The design of adaptive algorithms to track the subspace of an instationary random signal has a long standing history in signal processing. The main challenges are achieving a fast adaptation and a good steady-state behavior while keeping the computational complexity low. The first subspace-tracking schemes like [1] still had a complexity of $\mathcal{O}\{{M}^{2}\xb7d\}$ where *M* is the number of channels (sensors) and *d* is the rank of the signal subspace. Later, as a singular value decomposition (SVD) technique and a data projection method (DPM) were proposed in [2] and [3], respectively, the complexity was lowered to $\mathcal{O}\{M\xb7{d}^{2}\}$. Approaches that belong to a low complexity class with $\mathcal{O}\{M\xb7d\}$ operations have been developed, such as the scheme in [4] that estimates the eigenvector associated with the largest eigenvalue. Classified into the category of power-based methods similarly as DPM, the fast Rayleigh quotient-based adaptive noise subspace (FRANS) algorithm [5] combines DPM with a fast orthonormalization procedure. Another power-based approach that has the complexity of $\mathcal{O}\{M\xb7d\}$, as well as the fast approximated power iteration (FAPI) algorithm [6], is based on the power iteration method and a novel projection approximation. On the other hand, belonging to the category of projection approximation-based methods, the well-known projection approximation subspace tracking (PAST) algorithm [7] is one of the first low complexity subspace tracking schemes with $\mathcal{O}\{M\xb7d\}$ operations. PAST interprets the signal subspace estimate as the solution of a minimization problem which can be simplified via an appropriate projection approximation and then applies a recursive least squares (RLS) procedure to track the signal subspace. A deflation-based version of PAST (PASTd) with an even lower complexity was proposed in [7]. In the literature, variants of some of the aforementioned algorithms have been developed to improve the numerical stability or to track the minor subspace. For a more detailed survey, the reader is referred to [8].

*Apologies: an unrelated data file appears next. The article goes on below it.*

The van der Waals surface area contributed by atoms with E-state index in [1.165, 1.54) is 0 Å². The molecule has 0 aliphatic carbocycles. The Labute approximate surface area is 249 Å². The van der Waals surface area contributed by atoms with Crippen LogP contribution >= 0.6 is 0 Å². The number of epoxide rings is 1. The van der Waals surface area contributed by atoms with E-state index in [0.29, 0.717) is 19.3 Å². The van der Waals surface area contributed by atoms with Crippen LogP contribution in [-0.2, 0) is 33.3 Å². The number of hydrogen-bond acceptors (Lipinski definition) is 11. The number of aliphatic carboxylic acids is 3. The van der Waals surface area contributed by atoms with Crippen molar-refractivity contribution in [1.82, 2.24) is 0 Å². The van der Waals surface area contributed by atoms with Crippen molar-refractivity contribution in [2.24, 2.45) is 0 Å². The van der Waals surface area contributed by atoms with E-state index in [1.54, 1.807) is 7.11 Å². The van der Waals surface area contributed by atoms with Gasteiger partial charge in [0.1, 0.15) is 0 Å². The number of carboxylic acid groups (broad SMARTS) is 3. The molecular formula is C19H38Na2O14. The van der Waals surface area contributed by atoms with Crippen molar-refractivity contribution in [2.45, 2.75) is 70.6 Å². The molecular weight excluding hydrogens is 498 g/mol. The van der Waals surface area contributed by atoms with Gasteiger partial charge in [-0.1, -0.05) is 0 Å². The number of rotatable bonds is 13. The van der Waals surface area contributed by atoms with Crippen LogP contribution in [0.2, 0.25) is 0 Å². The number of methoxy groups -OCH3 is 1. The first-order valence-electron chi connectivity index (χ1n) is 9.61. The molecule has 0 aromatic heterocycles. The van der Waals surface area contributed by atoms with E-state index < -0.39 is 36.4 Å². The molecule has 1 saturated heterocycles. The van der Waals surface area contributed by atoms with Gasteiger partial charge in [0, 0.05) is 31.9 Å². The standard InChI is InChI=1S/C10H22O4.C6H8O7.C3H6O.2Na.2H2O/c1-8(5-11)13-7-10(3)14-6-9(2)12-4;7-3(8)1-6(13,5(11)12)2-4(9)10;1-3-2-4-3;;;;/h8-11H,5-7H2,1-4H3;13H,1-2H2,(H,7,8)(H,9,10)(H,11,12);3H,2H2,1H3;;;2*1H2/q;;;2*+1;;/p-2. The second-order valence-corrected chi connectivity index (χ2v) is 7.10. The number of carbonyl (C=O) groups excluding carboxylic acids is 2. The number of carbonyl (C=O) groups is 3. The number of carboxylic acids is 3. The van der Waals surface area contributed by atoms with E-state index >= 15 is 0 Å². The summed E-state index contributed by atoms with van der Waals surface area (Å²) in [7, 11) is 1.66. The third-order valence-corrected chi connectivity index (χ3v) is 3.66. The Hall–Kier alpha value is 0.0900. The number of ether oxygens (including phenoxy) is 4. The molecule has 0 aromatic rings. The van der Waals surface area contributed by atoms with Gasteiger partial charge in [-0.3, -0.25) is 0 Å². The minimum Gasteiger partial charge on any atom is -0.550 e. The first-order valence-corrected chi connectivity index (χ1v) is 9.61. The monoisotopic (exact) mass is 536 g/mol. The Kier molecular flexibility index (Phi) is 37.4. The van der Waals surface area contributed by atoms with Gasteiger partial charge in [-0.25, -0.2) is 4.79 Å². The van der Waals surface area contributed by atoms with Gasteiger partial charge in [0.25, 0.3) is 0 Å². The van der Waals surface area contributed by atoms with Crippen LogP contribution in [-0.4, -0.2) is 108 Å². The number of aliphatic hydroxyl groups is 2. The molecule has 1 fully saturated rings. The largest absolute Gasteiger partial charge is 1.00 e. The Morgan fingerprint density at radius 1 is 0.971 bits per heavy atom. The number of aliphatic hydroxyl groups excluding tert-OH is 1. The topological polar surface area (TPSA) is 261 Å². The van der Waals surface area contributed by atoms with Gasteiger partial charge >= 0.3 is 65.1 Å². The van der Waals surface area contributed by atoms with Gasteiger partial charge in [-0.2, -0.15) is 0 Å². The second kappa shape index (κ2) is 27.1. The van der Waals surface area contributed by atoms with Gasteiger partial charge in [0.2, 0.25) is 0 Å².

For stationary multidimensional signals, it has been shown that the subspace estimation accuracy can be significantly improved if tensors are used to store and manipulate the signals. A signal subspace estimate based on the Higher-Order Singular Value Decomposition (HOSVD) [9] was introduced in [10]. Therefore, extending this subspace estimation scheme to the tracking of the subspace of a time-varying multidimensional signal is of significant interest.